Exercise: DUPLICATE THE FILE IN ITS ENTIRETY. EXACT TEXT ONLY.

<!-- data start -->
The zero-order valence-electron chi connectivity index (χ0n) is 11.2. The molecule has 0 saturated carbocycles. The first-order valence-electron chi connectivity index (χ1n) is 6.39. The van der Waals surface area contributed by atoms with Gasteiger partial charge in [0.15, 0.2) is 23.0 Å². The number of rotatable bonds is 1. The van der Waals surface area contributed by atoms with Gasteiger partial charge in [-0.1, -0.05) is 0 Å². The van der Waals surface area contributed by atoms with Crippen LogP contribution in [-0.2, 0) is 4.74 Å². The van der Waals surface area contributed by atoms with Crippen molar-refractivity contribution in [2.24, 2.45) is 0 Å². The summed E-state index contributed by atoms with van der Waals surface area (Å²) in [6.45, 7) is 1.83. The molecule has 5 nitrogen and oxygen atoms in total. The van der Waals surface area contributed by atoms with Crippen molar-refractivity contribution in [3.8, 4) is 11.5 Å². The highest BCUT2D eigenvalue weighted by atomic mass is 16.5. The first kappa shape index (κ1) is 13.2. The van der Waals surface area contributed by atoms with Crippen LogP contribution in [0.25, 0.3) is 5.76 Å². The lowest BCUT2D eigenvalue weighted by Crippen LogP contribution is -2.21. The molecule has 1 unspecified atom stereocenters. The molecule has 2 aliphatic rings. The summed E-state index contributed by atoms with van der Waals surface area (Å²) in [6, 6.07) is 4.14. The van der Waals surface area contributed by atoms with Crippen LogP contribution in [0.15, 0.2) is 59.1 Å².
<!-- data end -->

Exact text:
The zero-order valence-electron chi connectivity index (χ0n) is 11.2. The molecule has 0 saturated carbocycles. The first-order valence-electron chi connectivity index (χ1n) is 6.39. The van der Waals surface area contributed by atoms with Gasteiger partial charge in [0.15, 0.2) is 23.0 Å². The number of rotatable bonds is 1. The van der Waals surface area contributed by atoms with Gasteiger partial charge in [-0.1, -0.05) is 0 Å². The van der Waals surface area contributed by atoms with Crippen LogP contribution in [-0.2, 0) is 4.74 Å². The van der Waals surface area contributed by atoms with Crippen molar-refractivity contribution in [2.24, 2.45) is 0 Å². The summed E-state index contributed by atoms with van der Waals surface area (Å²) in [6.45, 7) is 1.83. The molecule has 5 nitrogen and oxygen atoms in total. The van der Waals surface area contributed by atoms with Crippen molar-refractivity contribution in [3.8, 4) is 11.5 Å². The highest BCUT2D eigenvalue weighted by atomic mass is 16.5. The first kappa shape index (κ1) is 13.2. The van der Waals surface area contributed by atoms with Crippen LogP contribution in [0.25, 0.3) is 5.76 Å². The lowest BCUT2D eigenvalue weighted by Crippen LogP contribution is -2.21. The molecule has 1 unspecified atom stereocenters. The molecule has 2 aliphatic rings. The summed E-state index contributed by atoms with van der Waals surface area (Å²) in [6, 6.07) is 4.14. The van der Waals surface area contributed by atoms with Crippen LogP contribution in [0.15, 0.2) is 59.1 Å².